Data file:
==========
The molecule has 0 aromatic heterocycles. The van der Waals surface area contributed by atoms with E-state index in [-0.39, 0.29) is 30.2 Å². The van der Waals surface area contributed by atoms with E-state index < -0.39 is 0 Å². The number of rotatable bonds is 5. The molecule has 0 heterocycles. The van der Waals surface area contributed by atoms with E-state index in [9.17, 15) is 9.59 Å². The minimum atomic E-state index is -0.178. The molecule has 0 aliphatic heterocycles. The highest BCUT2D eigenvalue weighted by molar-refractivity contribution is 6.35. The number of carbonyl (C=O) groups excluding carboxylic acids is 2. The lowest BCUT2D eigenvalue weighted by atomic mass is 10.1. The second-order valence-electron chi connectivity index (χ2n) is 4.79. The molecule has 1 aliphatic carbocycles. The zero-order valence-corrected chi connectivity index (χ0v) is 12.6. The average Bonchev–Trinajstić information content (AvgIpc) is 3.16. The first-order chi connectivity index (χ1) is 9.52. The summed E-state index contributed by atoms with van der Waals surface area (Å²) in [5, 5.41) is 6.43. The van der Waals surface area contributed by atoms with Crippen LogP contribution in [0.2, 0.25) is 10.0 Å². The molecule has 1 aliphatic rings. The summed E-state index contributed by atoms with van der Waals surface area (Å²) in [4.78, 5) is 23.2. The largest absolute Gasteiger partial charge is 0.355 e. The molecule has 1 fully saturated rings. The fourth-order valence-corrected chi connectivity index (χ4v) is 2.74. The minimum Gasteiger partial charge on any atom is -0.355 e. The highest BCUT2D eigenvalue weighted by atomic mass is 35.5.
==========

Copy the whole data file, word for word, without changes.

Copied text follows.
The molecule has 0 aromatic heterocycles. The van der Waals surface area contributed by atoms with E-state index in [-0.39, 0.29) is 30.2 Å². The van der Waals surface area contributed by atoms with E-state index < -0.39 is 0 Å². The number of rotatable bonds is 5. The molecule has 0 heterocycles. The van der Waals surface area contributed by atoms with E-state index in [9.17, 15) is 9.59 Å². The minimum atomic E-state index is -0.178. The molecule has 0 aliphatic heterocycles. The highest BCUT2D eigenvalue weighted by molar-refractivity contribution is 6.35. The number of carbonyl (C=O) groups excluding carboxylic acids is 2. The lowest BCUT2D eigenvalue weighted by atomic mass is 10.1. The second-order valence-electron chi connectivity index (χ2n) is 4.79. The molecule has 1 aliphatic carbocycles. The zero-order valence-corrected chi connectivity index (χ0v) is 12.6. The average Bonchev–Trinajstić information content (AvgIpc) is 3.16. The first-order chi connectivity index (χ1) is 9.52. The summed E-state index contributed by atoms with van der Waals surface area (Å²) in [5, 5.41) is 6.43. The van der Waals surface area contributed by atoms with Crippen LogP contribution in [0.2, 0.25) is 10.0 Å². The molecule has 1 aliphatic rings. The summed E-state index contributed by atoms with van der Waals surface area (Å²) in [4.78, 5) is 23.2. The largest absolute Gasteiger partial charge is 0.355 e. The molecule has 1 fully saturated rings. The fourth-order valence-corrected chi connectivity index (χ4v) is 2.74. The minimum Gasteiger partial charge on any atom is -0.355 e. The highest BCUT2D eigenvalue weighted by atomic mass is 35.5.